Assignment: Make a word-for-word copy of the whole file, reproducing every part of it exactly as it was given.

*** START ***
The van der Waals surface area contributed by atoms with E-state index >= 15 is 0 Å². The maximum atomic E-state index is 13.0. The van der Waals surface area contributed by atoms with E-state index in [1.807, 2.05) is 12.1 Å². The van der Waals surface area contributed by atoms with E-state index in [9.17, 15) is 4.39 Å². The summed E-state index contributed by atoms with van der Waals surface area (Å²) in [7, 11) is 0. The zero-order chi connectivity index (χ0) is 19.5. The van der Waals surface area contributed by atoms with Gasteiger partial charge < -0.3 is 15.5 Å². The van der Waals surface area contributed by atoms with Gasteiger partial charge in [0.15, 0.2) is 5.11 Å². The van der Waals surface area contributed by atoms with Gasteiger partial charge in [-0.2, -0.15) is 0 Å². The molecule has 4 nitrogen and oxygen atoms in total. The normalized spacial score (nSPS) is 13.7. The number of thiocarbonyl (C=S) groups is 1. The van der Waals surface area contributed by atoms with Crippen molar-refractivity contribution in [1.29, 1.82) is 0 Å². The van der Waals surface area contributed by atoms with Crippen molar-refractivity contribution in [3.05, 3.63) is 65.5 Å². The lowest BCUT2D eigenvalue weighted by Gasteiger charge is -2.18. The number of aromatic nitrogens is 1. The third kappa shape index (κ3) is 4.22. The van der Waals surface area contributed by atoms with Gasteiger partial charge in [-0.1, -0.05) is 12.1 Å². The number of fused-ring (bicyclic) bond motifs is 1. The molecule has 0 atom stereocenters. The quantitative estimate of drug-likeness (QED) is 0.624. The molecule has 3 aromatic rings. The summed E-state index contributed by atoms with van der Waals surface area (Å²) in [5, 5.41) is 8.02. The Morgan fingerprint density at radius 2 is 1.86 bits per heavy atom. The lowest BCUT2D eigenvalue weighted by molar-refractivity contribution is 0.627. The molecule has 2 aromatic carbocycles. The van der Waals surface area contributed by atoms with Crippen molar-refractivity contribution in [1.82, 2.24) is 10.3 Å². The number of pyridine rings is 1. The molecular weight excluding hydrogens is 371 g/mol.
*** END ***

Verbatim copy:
The van der Waals surface area contributed by atoms with E-state index >= 15 is 0 Å². The maximum atomic E-state index is 13.0. The van der Waals surface area contributed by atoms with E-state index in [1.807, 2.05) is 12.1 Å². The van der Waals surface area contributed by atoms with E-state index in [9.17, 15) is 4.39 Å². The summed E-state index contributed by atoms with van der Waals surface area (Å²) in [7, 11) is 0. The zero-order chi connectivity index (χ0) is 19.5. The van der Waals surface area contributed by atoms with Gasteiger partial charge < -0.3 is 15.5 Å². The van der Waals surface area contributed by atoms with Gasteiger partial charge in [0.15, 0.2) is 5.11 Å². The van der Waals surface area contributed by atoms with Gasteiger partial charge in [-0.2, -0.15) is 0 Å². The molecule has 4 nitrogen and oxygen atoms in total. The normalized spacial score (nSPS) is 13.7. The number of thiocarbonyl (C=S) groups is 1. The van der Waals surface area contributed by atoms with Crippen molar-refractivity contribution in [1.29, 1.82) is 0 Å². The van der Waals surface area contributed by atoms with Crippen molar-refractivity contribution in [3.05, 3.63) is 65.5 Å². The lowest BCUT2D eigenvalue weighted by Gasteiger charge is -2.18. The number of aromatic nitrogens is 1. The third kappa shape index (κ3) is 4.22. The van der Waals surface area contributed by atoms with Gasteiger partial charge in [-0.1, -0.05) is 12.1 Å². The number of fused-ring (bicyclic) bond motifs is 1. The molecule has 0 atom stereocenters. The quantitative estimate of drug-likeness (QED) is 0.624. The molecule has 3 aromatic rings. The summed E-state index contributed by atoms with van der Waals surface area (Å²) in [5, 5.41) is 8.02. The Morgan fingerprint density at radius 2 is 1.86 bits per heavy atom. The lowest BCUT2D eigenvalue weighted by molar-refractivity contribution is 0.627. The molecule has 2 aromatic carbocycles. The van der Waals surface area contributed by atoms with Crippen molar-refractivity contribution in [1.82, 2.24) is 10.3 Å². The number of pyridine rings is 1. The molecular weight excluding hydrogens is 371 g/mol.